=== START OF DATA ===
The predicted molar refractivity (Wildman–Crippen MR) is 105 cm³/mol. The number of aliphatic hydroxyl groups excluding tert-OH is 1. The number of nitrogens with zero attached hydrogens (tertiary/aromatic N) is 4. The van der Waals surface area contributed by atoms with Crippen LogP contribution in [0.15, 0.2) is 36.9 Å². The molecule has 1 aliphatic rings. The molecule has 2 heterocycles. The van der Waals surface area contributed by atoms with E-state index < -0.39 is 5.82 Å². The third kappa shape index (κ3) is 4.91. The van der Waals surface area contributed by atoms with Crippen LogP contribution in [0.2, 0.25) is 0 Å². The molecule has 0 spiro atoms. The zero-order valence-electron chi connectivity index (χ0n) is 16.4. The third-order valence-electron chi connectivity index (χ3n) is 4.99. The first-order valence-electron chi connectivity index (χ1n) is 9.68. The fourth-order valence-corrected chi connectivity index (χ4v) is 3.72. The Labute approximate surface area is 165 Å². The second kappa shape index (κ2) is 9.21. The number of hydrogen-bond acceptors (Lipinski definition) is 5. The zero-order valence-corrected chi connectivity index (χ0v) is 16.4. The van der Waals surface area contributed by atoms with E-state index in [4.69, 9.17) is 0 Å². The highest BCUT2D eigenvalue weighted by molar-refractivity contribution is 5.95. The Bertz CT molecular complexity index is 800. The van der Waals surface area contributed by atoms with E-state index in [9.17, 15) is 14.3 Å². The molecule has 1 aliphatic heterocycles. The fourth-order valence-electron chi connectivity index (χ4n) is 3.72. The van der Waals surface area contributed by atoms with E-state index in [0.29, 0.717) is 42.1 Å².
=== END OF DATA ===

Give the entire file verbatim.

The predicted molar refractivity (Wildman–Crippen MR) is 105 cm³/mol. The number of aliphatic hydroxyl groups excluding tert-OH is 1. The number of nitrogens with zero attached hydrogens (tertiary/aromatic N) is 4. The van der Waals surface area contributed by atoms with Crippen LogP contribution in [0.15, 0.2) is 36.9 Å². The molecule has 1 aliphatic rings. The molecule has 2 heterocycles. The van der Waals surface area contributed by atoms with E-state index < -0.39 is 5.82 Å². The third kappa shape index (κ3) is 4.91. The van der Waals surface area contributed by atoms with Crippen LogP contribution in [0.2, 0.25) is 0 Å². The molecule has 0 spiro atoms. The zero-order valence-electron chi connectivity index (χ0n) is 16.4. The third-order valence-electron chi connectivity index (χ3n) is 4.99. The first-order valence-electron chi connectivity index (χ1n) is 9.68. The fourth-order valence-corrected chi connectivity index (χ4v) is 3.72. The Labute approximate surface area is 165 Å². The second kappa shape index (κ2) is 9.21. The number of hydrogen-bond acceptors (Lipinski definition) is 5. The zero-order valence-corrected chi connectivity index (χ0v) is 16.4. The van der Waals surface area contributed by atoms with E-state index in [4.69, 9.17) is 0 Å². The highest BCUT2D eigenvalue weighted by molar-refractivity contribution is 5.95. The Bertz CT molecular complexity index is 800. The van der Waals surface area contributed by atoms with E-state index in [9.17, 15) is 14.3 Å². The molecule has 1 aliphatic heterocycles. The fourth-order valence-electron chi connectivity index (χ4n) is 3.72. The van der Waals surface area contributed by atoms with E-state index in [0.29, 0.717) is 42.1 Å².